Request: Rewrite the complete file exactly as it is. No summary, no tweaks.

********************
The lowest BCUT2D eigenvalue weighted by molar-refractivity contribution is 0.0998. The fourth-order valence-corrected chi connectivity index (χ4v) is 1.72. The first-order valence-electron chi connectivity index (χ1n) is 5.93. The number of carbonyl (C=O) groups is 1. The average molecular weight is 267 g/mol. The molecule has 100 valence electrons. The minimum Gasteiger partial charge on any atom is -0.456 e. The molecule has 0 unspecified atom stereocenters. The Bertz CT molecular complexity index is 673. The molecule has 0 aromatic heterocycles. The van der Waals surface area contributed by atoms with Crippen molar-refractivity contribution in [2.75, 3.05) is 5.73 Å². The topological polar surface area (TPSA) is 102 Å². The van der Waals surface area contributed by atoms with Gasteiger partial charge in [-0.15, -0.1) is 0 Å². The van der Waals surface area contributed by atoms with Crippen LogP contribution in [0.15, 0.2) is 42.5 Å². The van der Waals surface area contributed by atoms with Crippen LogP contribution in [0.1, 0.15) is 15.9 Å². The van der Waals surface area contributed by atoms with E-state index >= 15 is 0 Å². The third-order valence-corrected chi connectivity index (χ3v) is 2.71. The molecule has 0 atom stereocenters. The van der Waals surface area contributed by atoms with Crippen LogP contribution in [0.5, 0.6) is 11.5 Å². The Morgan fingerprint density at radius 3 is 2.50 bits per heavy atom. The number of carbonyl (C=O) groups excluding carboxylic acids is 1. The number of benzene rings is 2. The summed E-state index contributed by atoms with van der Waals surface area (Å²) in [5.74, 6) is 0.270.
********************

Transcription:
The lowest BCUT2D eigenvalue weighted by molar-refractivity contribution is 0.0998. The fourth-order valence-corrected chi connectivity index (χ4v) is 1.72. The first-order valence-electron chi connectivity index (χ1n) is 5.93. The number of carbonyl (C=O) groups is 1. The average molecular weight is 267 g/mol. The molecule has 100 valence electrons. The minimum Gasteiger partial charge on any atom is -0.456 e. The molecule has 0 unspecified atom stereocenters. The Bertz CT molecular complexity index is 673. The molecule has 0 aromatic heterocycles. The van der Waals surface area contributed by atoms with Crippen molar-refractivity contribution in [2.75, 3.05) is 5.73 Å². The topological polar surface area (TPSA) is 102 Å². The van der Waals surface area contributed by atoms with Gasteiger partial charge in [-0.15, -0.1) is 0 Å². The van der Waals surface area contributed by atoms with Crippen LogP contribution in [0.15, 0.2) is 42.5 Å². The van der Waals surface area contributed by atoms with Crippen LogP contribution in [0.1, 0.15) is 15.9 Å². The van der Waals surface area contributed by atoms with E-state index >= 15 is 0 Å². The third-order valence-corrected chi connectivity index (χ3v) is 2.71. The molecule has 0 atom stereocenters. The van der Waals surface area contributed by atoms with Crippen LogP contribution in [0.5, 0.6) is 11.5 Å². The Morgan fingerprint density at radius 3 is 2.50 bits per heavy atom. The number of carbonyl (C=O) groups excluding carboxylic acids is 1. The number of benzene rings is 2. The summed E-state index contributed by atoms with van der Waals surface area (Å²) in [5.74, 6) is 0.270.